Options Trader Looking for Volatility Spike in Key Airline

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Options Trader Looking for Volatility Spike in Key Airline

Someone thinks activity is going to get more interesting in the world’s biggest airline.

Options activity spiked in American Airlines (AAL) yesterday, with one transaction accounting for more than half the volume. Here’s what happened in a single second during the final hour:

  • 38,000 August 32 puts were bought for $1.33 and $1.34.
  • 38,000 August 33 calls were bought for $1.54.
  • That translated into a cost of $2.875 per share.

Calls fix the price where a stock can be purchased, so they tend to make money when shares rally. Puts are just the opposite, profiting to the downside. Why would someone spend so much money for both?

The answer is that he or she probably thinks AAL will start moving more aggressively in either direction. The stock would have to rise or fell more than $2.875 for the position to be profitable.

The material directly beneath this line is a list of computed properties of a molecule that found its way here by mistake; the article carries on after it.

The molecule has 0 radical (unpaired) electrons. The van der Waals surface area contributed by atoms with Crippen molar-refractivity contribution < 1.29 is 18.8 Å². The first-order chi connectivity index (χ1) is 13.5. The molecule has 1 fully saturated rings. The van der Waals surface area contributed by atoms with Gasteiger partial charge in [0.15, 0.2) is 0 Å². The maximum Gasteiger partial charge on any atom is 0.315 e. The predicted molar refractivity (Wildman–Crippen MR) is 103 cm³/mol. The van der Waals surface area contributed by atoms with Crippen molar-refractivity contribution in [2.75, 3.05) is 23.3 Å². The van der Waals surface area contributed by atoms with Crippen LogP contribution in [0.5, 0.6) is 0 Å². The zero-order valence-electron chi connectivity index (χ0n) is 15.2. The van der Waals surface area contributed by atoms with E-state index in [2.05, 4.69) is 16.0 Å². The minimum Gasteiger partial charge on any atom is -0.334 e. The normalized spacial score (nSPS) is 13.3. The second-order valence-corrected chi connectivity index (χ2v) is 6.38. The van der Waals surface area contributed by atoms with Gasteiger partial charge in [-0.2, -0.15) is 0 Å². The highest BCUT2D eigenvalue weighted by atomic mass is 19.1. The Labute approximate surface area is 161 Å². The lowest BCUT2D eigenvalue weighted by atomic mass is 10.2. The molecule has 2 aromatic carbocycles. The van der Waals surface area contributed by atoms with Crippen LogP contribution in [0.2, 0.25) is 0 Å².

The trader also may expect implied volatility, a key ingredient in options pricing, to increase. The strategy, known as a long strangle, is a common technique to play higher volatility. (See our Knowledge Center for more.)

 American Airlines (AAL) chart with trendline, 50-day moving average and implied volatility.
American Airlines (AAL) chart with trendline, 50-day moving average and implied volatility.

AAL rose 0.83 percent to $32.88 yesterday. It’s gone pretty much nowhere all of 2019 amid worries about fare pressure. However, last month the industry showed signs of a turnaround.

Some chart watchers may also see the potential for AAL to start moving if it breaks a downward-sloping trendline that’s held it in check since February.

In conclusion, AAL has been pretty boring all year. But now someone is looking for the company to start moving again.

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